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Toxic microplastic hotspots

Date: 01 May 2020 Tags: Miscellaneous


Scientists from the U.K. have discovered the highest level of microplastics ever recorded on the seafloor, with up to 1.9 million pieces of plastic covering just one square meter at the bottom of the Tyrrhenian Sea, part of the Mediterranean Sea off the western coast of Italy.



Microplastics are pieces of plastic waste that measure less than five millimetres long, or often much smaller, and are deemed invisible water pollutants.



  • The harmful plastic debris has been pulled down by powerful deep-sea currents that transport and concentrate the pollutants within huge sediment accumulations, which researchers coined microplastic hotspots.

  • The hotspots are a deep-sea equivalent of so-called garbage patches created by currents on the ocean’s surface. 

  • Ocean microplastics have created waste areas such as the Great Pacific Garbage Patch, a massive gyre of more than 87,000 tons of trash spanning waters from the West Coast of North America to Japan.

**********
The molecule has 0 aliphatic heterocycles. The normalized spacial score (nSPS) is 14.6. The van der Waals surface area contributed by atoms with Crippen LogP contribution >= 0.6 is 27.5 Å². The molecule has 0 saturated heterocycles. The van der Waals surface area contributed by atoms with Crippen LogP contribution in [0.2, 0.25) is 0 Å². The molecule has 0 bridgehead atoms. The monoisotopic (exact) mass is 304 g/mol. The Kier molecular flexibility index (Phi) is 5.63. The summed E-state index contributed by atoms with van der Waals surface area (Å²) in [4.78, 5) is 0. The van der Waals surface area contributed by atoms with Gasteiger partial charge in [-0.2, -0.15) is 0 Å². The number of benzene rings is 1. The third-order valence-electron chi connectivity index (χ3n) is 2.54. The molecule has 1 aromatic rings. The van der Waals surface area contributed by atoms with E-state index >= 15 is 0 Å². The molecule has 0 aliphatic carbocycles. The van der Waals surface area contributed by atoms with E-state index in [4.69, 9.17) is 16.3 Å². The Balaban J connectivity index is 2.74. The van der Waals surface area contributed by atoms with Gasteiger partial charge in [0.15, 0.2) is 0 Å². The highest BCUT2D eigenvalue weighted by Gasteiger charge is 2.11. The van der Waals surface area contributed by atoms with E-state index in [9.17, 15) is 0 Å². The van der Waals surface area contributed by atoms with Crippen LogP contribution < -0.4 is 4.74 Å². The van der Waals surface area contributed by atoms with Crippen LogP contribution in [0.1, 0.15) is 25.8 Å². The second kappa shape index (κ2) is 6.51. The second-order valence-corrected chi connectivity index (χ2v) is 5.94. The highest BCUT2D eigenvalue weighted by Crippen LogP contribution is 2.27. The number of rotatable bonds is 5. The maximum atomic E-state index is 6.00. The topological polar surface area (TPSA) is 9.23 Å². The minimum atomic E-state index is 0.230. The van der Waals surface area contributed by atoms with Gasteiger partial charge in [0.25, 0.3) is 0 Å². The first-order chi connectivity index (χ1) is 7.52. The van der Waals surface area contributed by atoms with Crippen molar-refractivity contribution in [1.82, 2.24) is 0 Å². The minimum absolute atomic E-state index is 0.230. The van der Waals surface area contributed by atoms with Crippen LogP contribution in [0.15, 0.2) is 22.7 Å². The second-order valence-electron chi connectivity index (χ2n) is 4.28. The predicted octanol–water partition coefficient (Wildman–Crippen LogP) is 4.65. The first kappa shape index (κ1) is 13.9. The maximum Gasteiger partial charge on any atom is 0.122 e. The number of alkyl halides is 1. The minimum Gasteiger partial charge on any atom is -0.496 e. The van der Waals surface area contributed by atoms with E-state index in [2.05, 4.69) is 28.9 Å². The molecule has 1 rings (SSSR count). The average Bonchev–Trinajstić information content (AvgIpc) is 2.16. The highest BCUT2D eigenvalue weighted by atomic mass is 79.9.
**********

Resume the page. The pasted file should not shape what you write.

• The tiny plastics come from sources such as textiles and clothing as well as items such as plastic bottles that break down into smaller pieces over time. The waste is not filtered out in domestic wastewater treatment plants in cities and farms, and as a result it runs right into rivers and oceans. 

  • The study has shown how detailed studies of seafloor currents can help us to connect microplastic transport pathways in the deep-sea and find the ‘missing’ microplastics.

  • Researchers found that the microplastic hotspots on the seafloor can house vital ecosystems that will consume or absorb the plastics. Toxic chemicals from microplastics have been found to hurt animals such as insects and marine species by blocking their digestive systems.

  • Researchers said the new findings will help predict other undiscovered microplastic hotspot locations in the ocean and direct more research into the impact of microplastics on marine life.

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